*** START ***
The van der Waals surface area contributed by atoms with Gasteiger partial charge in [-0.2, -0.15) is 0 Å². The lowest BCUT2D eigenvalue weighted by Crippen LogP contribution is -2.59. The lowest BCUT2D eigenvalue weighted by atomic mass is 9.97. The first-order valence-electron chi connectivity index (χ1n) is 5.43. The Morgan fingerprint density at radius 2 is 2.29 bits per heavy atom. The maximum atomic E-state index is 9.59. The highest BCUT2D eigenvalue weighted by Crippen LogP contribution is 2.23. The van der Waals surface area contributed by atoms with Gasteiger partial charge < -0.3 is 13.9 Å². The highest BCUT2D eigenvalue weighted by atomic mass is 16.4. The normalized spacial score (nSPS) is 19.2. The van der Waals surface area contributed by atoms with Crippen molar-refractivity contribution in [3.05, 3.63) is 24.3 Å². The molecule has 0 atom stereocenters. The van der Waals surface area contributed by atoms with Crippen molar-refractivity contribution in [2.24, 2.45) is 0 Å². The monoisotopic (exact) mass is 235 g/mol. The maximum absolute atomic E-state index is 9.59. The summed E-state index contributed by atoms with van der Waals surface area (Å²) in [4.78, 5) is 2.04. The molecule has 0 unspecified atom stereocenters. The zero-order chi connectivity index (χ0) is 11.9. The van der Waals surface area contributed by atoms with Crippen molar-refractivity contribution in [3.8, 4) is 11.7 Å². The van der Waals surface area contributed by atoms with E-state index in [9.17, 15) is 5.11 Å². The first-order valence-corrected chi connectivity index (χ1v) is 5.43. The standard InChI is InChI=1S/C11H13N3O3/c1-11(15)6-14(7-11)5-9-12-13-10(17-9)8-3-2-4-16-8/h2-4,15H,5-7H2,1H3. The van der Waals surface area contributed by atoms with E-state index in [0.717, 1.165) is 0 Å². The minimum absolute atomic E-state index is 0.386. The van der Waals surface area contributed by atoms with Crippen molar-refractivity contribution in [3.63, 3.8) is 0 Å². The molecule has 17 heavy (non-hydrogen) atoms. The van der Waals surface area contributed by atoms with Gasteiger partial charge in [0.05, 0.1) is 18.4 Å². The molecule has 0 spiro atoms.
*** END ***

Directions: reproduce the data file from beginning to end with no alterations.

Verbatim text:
The van der Waals surface area contributed by atoms with Gasteiger partial charge in [-0.2, -0.15) is 0 Å². The lowest BCUT2D eigenvalue weighted by Crippen LogP contribution is -2.59. The lowest BCUT2D eigenvalue weighted by atomic mass is 9.97. The first-order valence-electron chi connectivity index (χ1n) is 5.43. The Morgan fingerprint density at radius 2 is 2.29 bits per heavy atom. The maximum atomic E-state index is 9.59. The highest BCUT2D eigenvalue weighted by Crippen LogP contribution is 2.23. The van der Waals surface area contributed by atoms with Gasteiger partial charge < -0.3 is 13.9 Å². The highest BCUT2D eigenvalue weighted by atomic mass is 16.4. The normalized spacial score (nSPS) is 19.2. The van der Waals surface area contributed by atoms with Crippen molar-refractivity contribution in [3.05, 3.63) is 24.3 Å². The molecule has 0 atom stereocenters. The van der Waals surface area contributed by atoms with Crippen molar-refractivity contribution in [2.24, 2.45) is 0 Å². The monoisotopic (exact) mass is 235 g/mol. The maximum absolute atomic E-state index is 9.59. The summed E-state index contributed by atoms with van der Waals surface area (Å²) in [4.78, 5) is 2.04. The molecule has 0 unspecified atom stereocenters. The zero-order chi connectivity index (χ0) is 11.9. The van der Waals surface area contributed by atoms with Crippen molar-refractivity contribution in [3.8, 4) is 11.7 Å². The van der Waals surface area contributed by atoms with E-state index in [9.17, 15) is 5.11 Å². The first-order valence-corrected chi connectivity index (χ1v) is 5.43. The standard InChI is InChI=1S/C11H13N3O3/c1-11(15)6-14(7-11)5-9-12-13-10(17-9)8-3-2-4-16-8/h2-4,15H,5-7H2,1H3. The van der Waals surface area contributed by atoms with E-state index in [0.717, 1.165) is 0 Å². The minimum absolute atomic E-state index is 0.386. The van der Waals surface area contributed by atoms with Crippen molar-refractivity contribution in [3.63, 3.8) is 0 Å². The molecule has 17 heavy (non-hydrogen) atoms. The van der Waals surface area contributed by atoms with Gasteiger partial charge in [0.05, 0.1) is 18.4 Å². The molecule has 0 spiro atoms.